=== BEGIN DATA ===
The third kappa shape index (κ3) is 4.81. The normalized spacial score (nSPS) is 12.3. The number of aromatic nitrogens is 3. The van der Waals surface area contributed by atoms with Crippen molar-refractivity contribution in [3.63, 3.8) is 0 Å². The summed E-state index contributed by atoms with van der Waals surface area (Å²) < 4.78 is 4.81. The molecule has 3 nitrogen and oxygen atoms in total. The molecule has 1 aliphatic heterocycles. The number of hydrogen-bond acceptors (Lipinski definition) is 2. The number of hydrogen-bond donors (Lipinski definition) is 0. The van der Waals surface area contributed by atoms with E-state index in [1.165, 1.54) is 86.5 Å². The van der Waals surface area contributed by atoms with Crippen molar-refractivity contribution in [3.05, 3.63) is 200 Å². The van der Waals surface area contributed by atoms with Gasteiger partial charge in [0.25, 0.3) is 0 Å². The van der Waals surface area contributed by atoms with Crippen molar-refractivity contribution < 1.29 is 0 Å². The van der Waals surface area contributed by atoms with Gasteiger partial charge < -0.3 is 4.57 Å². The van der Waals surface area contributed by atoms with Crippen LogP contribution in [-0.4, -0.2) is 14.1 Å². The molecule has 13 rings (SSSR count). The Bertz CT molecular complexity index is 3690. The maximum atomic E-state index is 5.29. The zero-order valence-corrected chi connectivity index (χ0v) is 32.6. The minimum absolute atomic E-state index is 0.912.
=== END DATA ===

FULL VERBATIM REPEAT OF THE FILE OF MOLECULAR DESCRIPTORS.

The third kappa shape index (κ3) is 4.81. The normalized spacial score (nSPS) is 12.3. The number of aromatic nitrogens is 3. The van der Waals surface area contributed by atoms with Crippen molar-refractivity contribution in [3.63, 3.8) is 0 Å². The summed E-state index contributed by atoms with van der Waals surface area (Å²) < 4.78 is 4.81. The molecule has 3 nitrogen and oxygen atoms in total. The molecule has 1 aliphatic heterocycles. The number of hydrogen-bond acceptors (Lipinski definition) is 2. The number of hydrogen-bond donors (Lipinski definition) is 0. The van der Waals surface area contributed by atoms with E-state index in [1.165, 1.54) is 86.5 Å². The van der Waals surface area contributed by atoms with Crippen molar-refractivity contribution in [3.05, 3.63) is 200 Å². The van der Waals surface area contributed by atoms with Gasteiger partial charge in [0.25, 0.3) is 0 Å². The van der Waals surface area contributed by atoms with Crippen molar-refractivity contribution < 1.29 is 0 Å². The van der Waals surface area contributed by atoms with Gasteiger partial charge < -0.3 is 4.57 Å². The van der Waals surface area contributed by atoms with Crippen LogP contribution in [-0.4, -0.2) is 14.1 Å². The molecule has 13 rings (SSSR count). The Bertz CT molecular complexity index is 3690. The maximum atomic E-state index is 5.29. The zero-order valence-corrected chi connectivity index (χ0v) is 32.6. The minimum absolute atomic E-state index is 0.912.